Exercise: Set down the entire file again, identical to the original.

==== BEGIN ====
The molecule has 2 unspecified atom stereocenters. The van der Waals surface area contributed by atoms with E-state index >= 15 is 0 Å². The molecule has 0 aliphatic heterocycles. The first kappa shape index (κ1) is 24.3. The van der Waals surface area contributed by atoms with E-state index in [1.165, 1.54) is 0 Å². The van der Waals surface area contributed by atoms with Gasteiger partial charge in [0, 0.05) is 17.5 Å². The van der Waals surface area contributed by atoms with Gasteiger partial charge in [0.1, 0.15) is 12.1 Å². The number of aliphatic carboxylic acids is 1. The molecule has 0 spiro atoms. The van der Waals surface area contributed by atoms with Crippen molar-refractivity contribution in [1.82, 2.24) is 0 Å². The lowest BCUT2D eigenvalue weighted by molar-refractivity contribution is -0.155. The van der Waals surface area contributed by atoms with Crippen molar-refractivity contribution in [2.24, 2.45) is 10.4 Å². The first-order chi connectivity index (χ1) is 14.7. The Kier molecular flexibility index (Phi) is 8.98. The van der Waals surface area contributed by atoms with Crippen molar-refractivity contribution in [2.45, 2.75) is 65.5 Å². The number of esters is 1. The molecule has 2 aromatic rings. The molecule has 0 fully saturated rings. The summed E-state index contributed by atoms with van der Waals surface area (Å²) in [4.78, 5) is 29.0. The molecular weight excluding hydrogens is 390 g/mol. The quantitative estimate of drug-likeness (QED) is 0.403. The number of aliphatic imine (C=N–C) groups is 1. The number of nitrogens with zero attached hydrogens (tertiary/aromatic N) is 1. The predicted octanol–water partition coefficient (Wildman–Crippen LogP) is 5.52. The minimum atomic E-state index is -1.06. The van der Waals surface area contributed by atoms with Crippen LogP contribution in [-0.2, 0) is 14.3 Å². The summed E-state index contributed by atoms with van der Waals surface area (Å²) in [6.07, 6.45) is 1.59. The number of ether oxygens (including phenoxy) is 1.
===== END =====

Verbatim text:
The molecule has 2 unspecified atom stereocenters. The van der Waals surface area contributed by atoms with E-state index >= 15 is 0 Å². The molecule has 0 aliphatic heterocycles. The first kappa shape index (κ1) is 24.3. The van der Waals surface area contributed by atoms with E-state index in [1.165, 1.54) is 0 Å². The van der Waals surface area contributed by atoms with Gasteiger partial charge in [0, 0.05) is 17.5 Å². The van der Waals surface area contributed by atoms with Gasteiger partial charge in [0.1, 0.15) is 12.1 Å². The number of aliphatic carboxylic acids is 1. The molecule has 0 spiro atoms. The van der Waals surface area contributed by atoms with Crippen molar-refractivity contribution in [1.82, 2.24) is 0 Å². The lowest BCUT2D eigenvalue weighted by molar-refractivity contribution is -0.155. The van der Waals surface area contributed by atoms with Crippen molar-refractivity contribution in [2.24, 2.45) is 10.4 Å². The first-order chi connectivity index (χ1) is 14.7. The Kier molecular flexibility index (Phi) is 8.98. The van der Waals surface area contributed by atoms with Crippen molar-refractivity contribution in [2.45, 2.75) is 65.5 Å². The number of esters is 1. The molecule has 2 aromatic rings. The molecule has 0 fully saturated rings. The summed E-state index contributed by atoms with van der Waals surface area (Å²) in [4.78, 5) is 29.0. The molecular weight excluding hydrogens is 390 g/mol. The quantitative estimate of drug-likeness (QED) is 0.403. The number of aliphatic imine (C=N–C) groups is 1. The number of nitrogens with zero attached hydrogens (tertiary/aromatic N) is 1. The predicted octanol–water partition coefficient (Wildman–Crippen LogP) is 5.52. The minimum atomic E-state index is -1.06. The van der Waals surface area contributed by atoms with Crippen LogP contribution in [-0.2, 0) is 14.3 Å². The summed E-state index contributed by atoms with van der Waals surface area (Å²) in [6.07, 6.45) is 1.59. The number of ether oxygens (including phenoxy) is 1.